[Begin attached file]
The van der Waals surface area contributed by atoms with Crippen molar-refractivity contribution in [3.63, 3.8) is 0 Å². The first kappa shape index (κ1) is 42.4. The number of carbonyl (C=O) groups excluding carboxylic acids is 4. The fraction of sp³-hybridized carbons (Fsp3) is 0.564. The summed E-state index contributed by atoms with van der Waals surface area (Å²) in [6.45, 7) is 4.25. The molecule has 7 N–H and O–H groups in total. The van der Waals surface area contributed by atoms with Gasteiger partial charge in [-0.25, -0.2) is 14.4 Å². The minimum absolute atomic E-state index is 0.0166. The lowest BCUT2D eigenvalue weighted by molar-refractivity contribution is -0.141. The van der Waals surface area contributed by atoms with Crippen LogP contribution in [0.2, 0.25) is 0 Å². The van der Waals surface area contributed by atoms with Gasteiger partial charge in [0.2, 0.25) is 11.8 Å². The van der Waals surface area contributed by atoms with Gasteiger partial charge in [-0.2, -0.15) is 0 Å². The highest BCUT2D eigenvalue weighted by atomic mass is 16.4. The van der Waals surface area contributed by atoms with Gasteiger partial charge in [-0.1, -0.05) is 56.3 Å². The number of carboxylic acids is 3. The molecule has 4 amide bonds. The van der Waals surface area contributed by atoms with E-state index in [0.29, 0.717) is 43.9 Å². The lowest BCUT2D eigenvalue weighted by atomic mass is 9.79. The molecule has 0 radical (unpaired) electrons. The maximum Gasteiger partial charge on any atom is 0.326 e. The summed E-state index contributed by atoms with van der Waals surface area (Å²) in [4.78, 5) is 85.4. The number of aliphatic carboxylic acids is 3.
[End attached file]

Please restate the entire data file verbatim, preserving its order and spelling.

The van der Waals surface area contributed by atoms with Crippen molar-refractivity contribution in [3.63, 3.8) is 0 Å². The first kappa shape index (κ1) is 42.4. The number of carbonyl (C=O) groups excluding carboxylic acids is 4. The fraction of sp³-hybridized carbons (Fsp3) is 0.564. The summed E-state index contributed by atoms with van der Waals surface area (Å²) in [6.45, 7) is 4.25. The molecule has 7 N–H and O–H groups in total. The van der Waals surface area contributed by atoms with Gasteiger partial charge in [-0.25, -0.2) is 14.4 Å². The minimum absolute atomic E-state index is 0.0166. The lowest BCUT2D eigenvalue weighted by molar-refractivity contribution is -0.141. The van der Waals surface area contributed by atoms with Crippen LogP contribution in [0.2, 0.25) is 0 Å². The van der Waals surface area contributed by atoms with Gasteiger partial charge in [0.2, 0.25) is 11.8 Å². The van der Waals surface area contributed by atoms with Gasteiger partial charge in [-0.2, -0.15) is 0 Å². The highest BCUT2D eigenvalue weighted by atomic mass is 16.4. The van der Waals surface area contributed by atoms with Gasteiger partial charge in [-0.1, -0.05) is 56.3 Å². The number of carboxylic acids is 3. The molecule has 4 amide bonds. The van der Waals surface area contributed by atoms with E-state index in [0.29, 0.717) is 43.9 Å². The lowest BCUT2D eigenvalue weighted by atomic mass is 9.79. The molecule has 0 radical (unpaired) electrons. The maximum Gasteiger partial charge on any atom is 0.326 e. The summed E-state index contributed by atoms with van der Waals surface area (Å²) in [4.78, 5) is 85.4. The number of aliphatic carboxylic acids is 3.